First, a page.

Jo Bell is the Director of National Poetry Day, our partners on the Piccadilly Circus Screen Challenge brief. She tells us about her journey from archaeologist to poet, and explains why you shouldn't be afraid to approach people for help...
Full name/job title:
Jo Bell, Director of National Poetry Day.
Please give us an overview of your average day:
Ha! There is no average day, but much of my work consists of phone calls and emails, meetings with partners like the Poetry Society or the Scottish Poetry Library, and conversations with our PR people. NPD is a national campaign which enables other people to publicise their poetry events all over the UK, so a lot of my work is about communicating, encouraging others to tell us about their great poetry work.
What is the most common misconception about your job?
That it is done by a big team of people in an office in London. It’s done by me, two days per week, from my office in Cheshire and with strong support from our PR team at Brunswick – also this year, with a great deal of help from our sister project Winning Words.
What is the hardest thing about your role?
Balancing all the different demands on my time and giving each one its proper priority.
When did you decide what you wanted to do with your life and how did you set out to achieve it?
Well – at first I decided to be an archaeologist, and I did that for 18 years. Then I realised that writing poetry was not just a hobby but a part of a wider poetic life I had to acknowledge. I started working as a volunteer helper at Ledbury Poetry Festival, and taking on contracts to manage or run small scale poetry events. After four or five years of that, I was offered the NPD job and accepted with pleasure. It’s a brilliant, creative way to work and I enjoy it very much.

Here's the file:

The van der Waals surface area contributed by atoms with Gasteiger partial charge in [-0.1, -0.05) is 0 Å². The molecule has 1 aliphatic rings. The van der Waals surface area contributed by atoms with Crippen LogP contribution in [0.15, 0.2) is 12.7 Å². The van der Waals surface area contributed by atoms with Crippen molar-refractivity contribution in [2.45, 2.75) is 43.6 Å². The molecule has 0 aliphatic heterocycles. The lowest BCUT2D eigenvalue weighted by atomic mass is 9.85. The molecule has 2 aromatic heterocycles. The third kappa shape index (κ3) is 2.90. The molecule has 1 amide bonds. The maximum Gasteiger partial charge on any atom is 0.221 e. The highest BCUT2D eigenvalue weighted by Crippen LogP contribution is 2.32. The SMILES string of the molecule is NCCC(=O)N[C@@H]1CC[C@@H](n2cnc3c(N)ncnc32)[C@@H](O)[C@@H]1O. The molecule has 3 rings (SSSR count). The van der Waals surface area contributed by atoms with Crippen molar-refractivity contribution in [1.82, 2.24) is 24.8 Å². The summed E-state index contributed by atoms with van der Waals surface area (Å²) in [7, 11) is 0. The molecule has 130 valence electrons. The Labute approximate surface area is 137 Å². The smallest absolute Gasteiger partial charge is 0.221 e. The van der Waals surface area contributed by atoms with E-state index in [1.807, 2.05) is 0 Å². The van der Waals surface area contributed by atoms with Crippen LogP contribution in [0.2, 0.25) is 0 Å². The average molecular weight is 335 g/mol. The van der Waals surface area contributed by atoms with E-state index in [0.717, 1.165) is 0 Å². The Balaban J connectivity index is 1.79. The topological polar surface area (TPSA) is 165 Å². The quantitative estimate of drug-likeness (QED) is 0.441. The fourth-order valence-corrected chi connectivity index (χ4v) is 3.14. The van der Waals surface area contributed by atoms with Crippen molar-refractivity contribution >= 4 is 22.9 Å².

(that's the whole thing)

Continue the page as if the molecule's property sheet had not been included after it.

What can you do to get a head start?
Don’t be afraid to get in touch with people you want to work for or with. Poetry is a small world and a personal approach is often the best way. Also – use social networks intelligently. Sign up to follow the threads of key players, and don’t just tweet your own projects or gigs. Use Twitter and Facebook generously to promote all the events of your poetry community, and not only yours – that way you will be taken seriously as someone who can help others, which is very endearing to other poetry folk.
Could you describe the creative element to your job?
The creative element to the NPD job is in devising themes, ideas, approaches to potential partners – and finding new ways to use familiar tropes like the poet in residence or our educational plans. In the rest of my working life, I am a freelance poetry practitioner and there is even more scope to devise new projects and working relationships.
What’s the one thing you wish you had known at the start of your career that you know now?
How willingly people will help you; one can assume that poets will be stand-offish or unhelpful, but most will either help you out, or point you to someone who will.
Which organisations/websites/resources do you think would be useful for people entering your industry?
The Scottish Poetry Library site is wonderful; the Poetry Society and local/regional organisations like Time to Read, StAnza, Ledbury Poetry Festival and Writing West Midlands can all be found easily on Twitter or Facebook. But key individuals are important too – people like Katy Evans-Bush, Chris Hamilton Emery or others whom you find interesting are the most important to follow.
In association with National Poetry Day, we're offering IdeasTap members the chance to have their visual work screened on the world-famous Piccadilly Circus billboard. Apply before Wednesday 15 August. National Poetry Day is on 4 October 2012.
Find out more about Jo Bell.
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